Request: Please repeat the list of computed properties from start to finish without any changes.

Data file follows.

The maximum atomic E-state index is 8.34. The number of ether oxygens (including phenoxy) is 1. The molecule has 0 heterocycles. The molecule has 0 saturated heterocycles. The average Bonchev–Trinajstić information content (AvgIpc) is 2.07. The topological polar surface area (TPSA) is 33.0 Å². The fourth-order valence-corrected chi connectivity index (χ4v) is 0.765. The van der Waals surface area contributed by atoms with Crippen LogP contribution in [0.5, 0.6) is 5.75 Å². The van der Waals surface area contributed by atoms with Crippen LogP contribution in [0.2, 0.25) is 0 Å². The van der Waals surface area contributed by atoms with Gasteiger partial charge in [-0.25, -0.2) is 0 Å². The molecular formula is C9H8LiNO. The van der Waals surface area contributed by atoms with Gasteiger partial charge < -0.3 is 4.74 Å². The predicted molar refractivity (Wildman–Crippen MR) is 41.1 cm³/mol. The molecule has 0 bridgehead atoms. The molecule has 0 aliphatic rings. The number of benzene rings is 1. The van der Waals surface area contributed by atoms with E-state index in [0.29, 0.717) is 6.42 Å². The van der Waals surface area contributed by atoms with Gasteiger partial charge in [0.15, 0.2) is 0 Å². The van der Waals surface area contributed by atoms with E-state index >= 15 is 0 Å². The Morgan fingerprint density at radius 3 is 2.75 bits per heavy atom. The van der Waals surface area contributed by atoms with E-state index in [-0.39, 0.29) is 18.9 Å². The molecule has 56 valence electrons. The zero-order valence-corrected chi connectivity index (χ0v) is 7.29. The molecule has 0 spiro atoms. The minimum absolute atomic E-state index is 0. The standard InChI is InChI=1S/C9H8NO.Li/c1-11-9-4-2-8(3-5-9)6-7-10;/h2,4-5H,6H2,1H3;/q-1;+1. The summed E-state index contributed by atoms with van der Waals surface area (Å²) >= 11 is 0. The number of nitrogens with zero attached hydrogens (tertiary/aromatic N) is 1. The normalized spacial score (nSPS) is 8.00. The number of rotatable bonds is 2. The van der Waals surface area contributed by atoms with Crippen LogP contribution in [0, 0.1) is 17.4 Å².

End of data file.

The maximum atomic E-state index is 8.34. The number of ether oxygens (including phenoxy) is 1. The molecule has 0 heterocycles. The molecule has 0 saturated heterocycles. The average Bonchev–Trinajstić information content (AvgIpc) is 2.07. The topological polar surface area (TPSA) is 33.0 Å². The fourth-order valence-corrected chi connectivity index (χ4v) is 0.765. The van der Waals surface area contributed by atoms with Crippen LogP contribution in [0.5, 0.6) is 5.75 Å². The van der Waals surface area contributed by atoms with Crippen LogP contribution in [0.2, 0.25) is 0 Å². The van der Waals surface area contributed by atoms with Gasteiger partial charge in [-0.25, -0.2) is 0 Å². The molecular formula is C9H8LiNO. The van der Waals surface area contributed by atoms with Gasteiger partial charge < -0.3 is 4.74 Å². The predicted molar refractivity (Wildman–Crippen MR) is 41.1 cm³/mol. The molecule has 0 bridgehead atoms. The molecule has 0 aliphatic rings. The number of benzene rings is 1. The van der Waals surface area contributed by atoms with E-state index in [0.29, 0.717) is 6.42 Å². The van der Waals surface area contributed by atoms with Gasteiger partial charge in [0.15, 0.2) is 0 Å². The van der Waals surface area contributed by atoms with E-state index >= 15 is 0 Å². The Morgan fingerprint density at radius 3 is 2.75 bits per heavy atom. The van der Waals surface area contributed by atoms with E-state index in [-0.39, 0.29) is 18.9 Å². The molecule has 56 valence electrons. The zero-order valence-corrected chi connectivity index (χ0v) is 7.29. The molecule has 0 spiro atoms. The minimum absolute atomic E-state index is 0. The standard InChI is InChI=1S/C9H8NO.Li/c1-11-9-4-2-8(3-5-9)6-7-10;/h2,4-5H,6H2,1H3;/q-1;+1. The summed E-state index contributed by atoms with van der Waals surface area (Å²) >= 11 is 0. The number of nitrogens with zero attached hydrogens (tertiary/aromatic N) is 1. The normalized spacial score (nSPS) is 8.00. The number of rotatable bonds is 2. The van der Waals surface area contributed by atoms with Crippen LogP contribution in [0, 0.1) is 17.4 Å².